TORONTO — Widespread capacity limits, venue closures and other government-mandated COVID-19 safety measures left Canada's performing arts sector facing a major financial downfall in 2020.
A report this week from Statistics Canada says efforts to prevent the spread of the virus during the first year of the pandemic drove revenues to their lowest level since the federal agency began tracking the data in 2014.
Overall, the performing arts industry's operating revenues plummeted 31 per cent to $1.8 billion from $2.6 billion in 2018 when the figures were last available.
The hardest hit were for-profit performing arts companies which saw operating revenues tumble 40 per cent to $942 million as international tourism effectively stopped and fewer Canadians visited cities with theatre hubs.
Organizations in Quebec were hit with the biggest revenue declines, followed by Ontario, Alberta and British Columbia, with all four provinces comprising nearly 95 per cent of the industry's revenues.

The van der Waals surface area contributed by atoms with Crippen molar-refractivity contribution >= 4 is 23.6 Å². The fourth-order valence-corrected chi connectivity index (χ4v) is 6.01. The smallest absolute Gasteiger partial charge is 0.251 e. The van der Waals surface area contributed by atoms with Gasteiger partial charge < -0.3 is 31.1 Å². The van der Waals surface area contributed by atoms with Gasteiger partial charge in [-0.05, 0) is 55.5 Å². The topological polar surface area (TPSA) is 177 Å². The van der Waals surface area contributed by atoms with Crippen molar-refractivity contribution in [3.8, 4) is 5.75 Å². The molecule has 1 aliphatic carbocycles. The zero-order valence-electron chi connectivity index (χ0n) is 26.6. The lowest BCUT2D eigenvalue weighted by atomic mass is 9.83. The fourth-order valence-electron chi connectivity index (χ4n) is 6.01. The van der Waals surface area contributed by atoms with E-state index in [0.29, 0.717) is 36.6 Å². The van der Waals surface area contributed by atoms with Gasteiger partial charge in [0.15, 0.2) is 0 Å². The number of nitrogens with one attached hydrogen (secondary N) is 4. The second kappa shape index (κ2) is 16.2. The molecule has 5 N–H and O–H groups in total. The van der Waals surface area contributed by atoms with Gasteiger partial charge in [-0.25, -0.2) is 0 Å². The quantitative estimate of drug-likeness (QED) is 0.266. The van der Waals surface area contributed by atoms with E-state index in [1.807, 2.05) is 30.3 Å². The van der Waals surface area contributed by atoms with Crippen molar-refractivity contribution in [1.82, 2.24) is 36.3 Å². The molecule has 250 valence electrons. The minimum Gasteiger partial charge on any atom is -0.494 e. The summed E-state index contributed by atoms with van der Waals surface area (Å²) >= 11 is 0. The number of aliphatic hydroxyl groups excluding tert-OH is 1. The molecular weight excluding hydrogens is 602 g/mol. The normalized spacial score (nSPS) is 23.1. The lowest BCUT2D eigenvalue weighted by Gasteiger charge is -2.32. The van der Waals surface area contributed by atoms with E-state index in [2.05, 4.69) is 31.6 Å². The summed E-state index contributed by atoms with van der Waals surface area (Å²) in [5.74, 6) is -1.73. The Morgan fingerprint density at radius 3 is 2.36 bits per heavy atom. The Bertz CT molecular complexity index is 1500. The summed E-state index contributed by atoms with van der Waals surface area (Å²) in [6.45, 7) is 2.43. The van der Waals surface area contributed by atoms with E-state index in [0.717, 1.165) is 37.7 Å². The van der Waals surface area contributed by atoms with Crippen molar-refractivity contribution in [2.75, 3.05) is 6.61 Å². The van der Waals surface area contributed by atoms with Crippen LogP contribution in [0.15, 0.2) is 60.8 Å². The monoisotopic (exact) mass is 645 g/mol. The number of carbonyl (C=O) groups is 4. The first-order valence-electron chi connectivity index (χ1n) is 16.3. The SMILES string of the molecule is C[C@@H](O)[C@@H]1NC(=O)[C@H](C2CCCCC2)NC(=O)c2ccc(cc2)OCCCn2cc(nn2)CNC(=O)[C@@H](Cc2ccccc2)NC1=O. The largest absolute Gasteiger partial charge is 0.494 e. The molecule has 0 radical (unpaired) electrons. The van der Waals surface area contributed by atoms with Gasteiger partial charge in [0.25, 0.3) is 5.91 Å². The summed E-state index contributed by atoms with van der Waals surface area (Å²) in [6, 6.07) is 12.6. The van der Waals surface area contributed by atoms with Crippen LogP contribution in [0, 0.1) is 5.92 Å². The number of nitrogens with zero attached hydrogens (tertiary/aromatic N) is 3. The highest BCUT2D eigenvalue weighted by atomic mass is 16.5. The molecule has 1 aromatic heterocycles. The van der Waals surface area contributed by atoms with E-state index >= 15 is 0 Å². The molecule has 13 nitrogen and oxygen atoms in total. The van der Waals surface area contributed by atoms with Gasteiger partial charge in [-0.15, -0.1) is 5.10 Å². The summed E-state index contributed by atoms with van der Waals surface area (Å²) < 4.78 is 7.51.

Non-profit companies also faced financial setbacks, though the report noted that impact was softened by support from government grants and subsidies.
Their revenues dropped $166.3 million, mostly due to evaporating single ticket sales, which were down $113.7 million. Subscription sales fell $31 million.
At the same time, those non-profits became more reliant on fundraising, subsidies and corporate sponsorship, which provided 62 per cent of operating revenue compared to 46 per cent in 2018, according to the data, released Monday.
With fewer ticket buyers showing up for live performances, some companies began live streaming events, and that helped bolster e-commerce sales, which accounted for nearly 24 per cent of all sales revenues.
This report by The Canadian Press was first published Jan. 25, 2022.
David Friend, The Canadian Press